Manal al-Sharif, the Saudi Arabian woman who sparked a protest movement when she defied the ban on women drivers with a YouTube video of herself behind the wheel, has been called the Rosa Parks of her country.
But don't call her an activist.
Al-Sharif, honored Friday in Beverly Hills, Calif., at a Women In The World luncheon hosted by former Daily Beast editor Tina Brown, said she resents the label. The annual event, begun in 2009, aims at “telling unknown stories of the women who live behind the lines of the news.”
“To me, if you see something wrong, you have to speak up," al-Sharif said in an interview with Brown on stage. "Labeling people who speak up against horrible things makes other people not want to be labeled,” she explained. “So I’m totally against the word. I’m just a human being who would not accept being wronged.”
Al-Sharif, a columnist, blogger and women’s rights advocate, told the luncheon audience of mostly female media and entertainment figures the harrowing story of her 2011 YouTube video.
“I almost got kidnapped trying to find a taxi in the street," she said. "In Saudi Arabia, it’s not normal for a woman to walk in the street alone, and I don’t cover my face, so I am an open target. I was walking at 9 p.m. trying to find a taxi for a ride home, and someone followed me and I had to throw a stone at this guy to protect myself. That was very defining for me. So many things lead to other things,” including the video.
Saudi law bans all women from driving, so her video ignited a storm of conversation -- not just in her country, but all over the world.
“I had no clue when I posted that video online that what happened would happen," she said. "It was part of a movement called Women2Drive. I had no clue it would be a trending video that day on YouTube and that it would put me in jail,” al-Sharif said.
“It got a lot of talk. I remember one guy from Australia commented on the video asking why everyone was watching this video! Because it was me speaking in Arabic and it hadn’t been translated. It was just me driving.
"The government stayed very quiet while the whole country went really crazy over this video. ‘How could she dare to drive and post it online?’ they said. I was very anxious about what the government was going to do.”
While waiting, al-Sharif got into a car with her brother and drove past a police car. “They called the religious police, I was taken into interrogation and then they let me go. But they came again to my house at 2 a.m. and took me to jail,” she said. She spent the next nine days in prison.
“It was shocking even to the people who were against me -- those who hated me for driving. Because even though I had broken the law, I was a mother and they were really shocked and mad at the government for putting me in jail. So they started a petition. The whole world knew about it. The news traveled to Japan, Malaysia, India, you name it. Everyone knew that I was the woman arrested for driving a car.”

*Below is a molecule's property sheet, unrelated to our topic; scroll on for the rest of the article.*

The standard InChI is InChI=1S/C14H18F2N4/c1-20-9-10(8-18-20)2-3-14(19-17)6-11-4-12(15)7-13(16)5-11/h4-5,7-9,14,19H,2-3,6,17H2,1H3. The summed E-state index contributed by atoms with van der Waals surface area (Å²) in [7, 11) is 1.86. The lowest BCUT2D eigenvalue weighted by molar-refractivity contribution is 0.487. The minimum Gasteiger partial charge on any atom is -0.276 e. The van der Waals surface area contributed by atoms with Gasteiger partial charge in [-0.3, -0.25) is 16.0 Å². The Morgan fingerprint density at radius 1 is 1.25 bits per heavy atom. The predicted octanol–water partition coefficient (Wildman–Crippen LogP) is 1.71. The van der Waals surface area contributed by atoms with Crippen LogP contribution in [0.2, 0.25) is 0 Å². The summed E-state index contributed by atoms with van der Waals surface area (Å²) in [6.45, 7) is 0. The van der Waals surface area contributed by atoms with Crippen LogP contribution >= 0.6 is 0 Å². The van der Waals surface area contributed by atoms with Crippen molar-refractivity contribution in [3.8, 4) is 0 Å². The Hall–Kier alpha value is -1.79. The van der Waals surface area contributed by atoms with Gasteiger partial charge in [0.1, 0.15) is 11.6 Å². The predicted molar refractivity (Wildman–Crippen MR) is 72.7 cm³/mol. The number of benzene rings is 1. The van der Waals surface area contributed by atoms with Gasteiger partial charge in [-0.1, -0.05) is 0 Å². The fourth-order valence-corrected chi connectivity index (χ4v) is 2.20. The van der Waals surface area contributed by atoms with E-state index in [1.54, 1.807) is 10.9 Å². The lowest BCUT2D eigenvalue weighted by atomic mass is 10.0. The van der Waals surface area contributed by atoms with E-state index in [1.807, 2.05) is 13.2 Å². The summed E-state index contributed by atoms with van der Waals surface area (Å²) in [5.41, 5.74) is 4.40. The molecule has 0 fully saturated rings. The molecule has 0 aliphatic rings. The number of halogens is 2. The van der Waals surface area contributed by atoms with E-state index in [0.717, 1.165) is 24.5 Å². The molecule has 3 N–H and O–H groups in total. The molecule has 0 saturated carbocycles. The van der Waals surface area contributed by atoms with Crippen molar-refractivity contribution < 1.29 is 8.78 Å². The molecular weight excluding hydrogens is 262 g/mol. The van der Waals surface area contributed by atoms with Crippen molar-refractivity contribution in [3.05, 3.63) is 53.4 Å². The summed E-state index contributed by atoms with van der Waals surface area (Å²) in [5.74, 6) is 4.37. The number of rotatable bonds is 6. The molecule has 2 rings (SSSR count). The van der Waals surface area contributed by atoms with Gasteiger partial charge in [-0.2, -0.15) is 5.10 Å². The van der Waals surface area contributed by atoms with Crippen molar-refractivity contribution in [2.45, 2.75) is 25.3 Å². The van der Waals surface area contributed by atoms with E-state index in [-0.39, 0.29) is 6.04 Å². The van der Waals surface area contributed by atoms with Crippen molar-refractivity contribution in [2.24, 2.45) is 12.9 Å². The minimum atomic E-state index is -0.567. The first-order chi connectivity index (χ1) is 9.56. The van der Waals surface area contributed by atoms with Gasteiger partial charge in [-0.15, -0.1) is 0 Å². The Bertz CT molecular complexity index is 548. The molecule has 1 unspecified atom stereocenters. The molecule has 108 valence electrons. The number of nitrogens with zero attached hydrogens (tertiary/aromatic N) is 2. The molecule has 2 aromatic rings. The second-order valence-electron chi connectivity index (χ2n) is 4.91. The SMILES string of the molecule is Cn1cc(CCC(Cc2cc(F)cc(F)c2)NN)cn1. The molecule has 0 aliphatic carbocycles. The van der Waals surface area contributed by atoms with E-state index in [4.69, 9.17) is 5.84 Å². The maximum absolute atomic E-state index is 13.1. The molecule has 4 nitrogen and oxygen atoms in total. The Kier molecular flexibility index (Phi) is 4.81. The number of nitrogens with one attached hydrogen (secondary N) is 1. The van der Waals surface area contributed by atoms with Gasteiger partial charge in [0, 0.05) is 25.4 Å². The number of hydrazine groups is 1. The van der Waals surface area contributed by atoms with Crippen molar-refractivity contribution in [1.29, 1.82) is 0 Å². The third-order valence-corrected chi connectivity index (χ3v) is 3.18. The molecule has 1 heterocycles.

Al-Sharif explained that Saudi clerics believe allowing women to drive will lead to broken marriages, low birth rates and adultery.
“Nothing pisses off Saudi men or religious people like a woman behind the driving wheel,” she said. “It was very interesting because you can talk about women’s rights all your life, but nothing will bring attention to the issue like this video a woman driving. One religious opinionist said a woman driving will damage her ovaries. So now it’s not just religious -- it’s scientific!”
The mythology of women in the Saudi culture goes much deeper than the ban on driving. “In Saudi Arabia, they always tell us we are queens. We are pistachios. You know the nut? Like something that is protected. So even if you have a very good education, restraints are put on women. It’s like saying, 'I know you have feet, God gave you feet, but I’m going to cut them off and put you in a wheelchair -- and wherever you want to go, I will take you,'” said al-Sharif.
“I went to a technology conference in Germany and there were these beautiful, model-like women standing there in front of the products. I asked a question and she had no clue what the product was. She had to call someone from the back to explain it to me. To me, that’s using a woman as an object. To me, that’s totally wrong.”
She continued: “In Saudi Arabia, it’s the opposite side. It’s demonizing the woman. Her body is demonized. She is told not to use her body. Both ways are totally extreme. There should be some moderate way.”
Al-Sharif’s defiance has inspired change in her country. More women are now driving.
“If we keep quiet, nothing will change," al-Sharif said. "And usually the regimes are very comfortable unless you shake the ground under them. What you do is keep shaking the ground.”
Tina Brown and Women In The World will celebrate its fifth anniversary in April in New York City. Learn more here.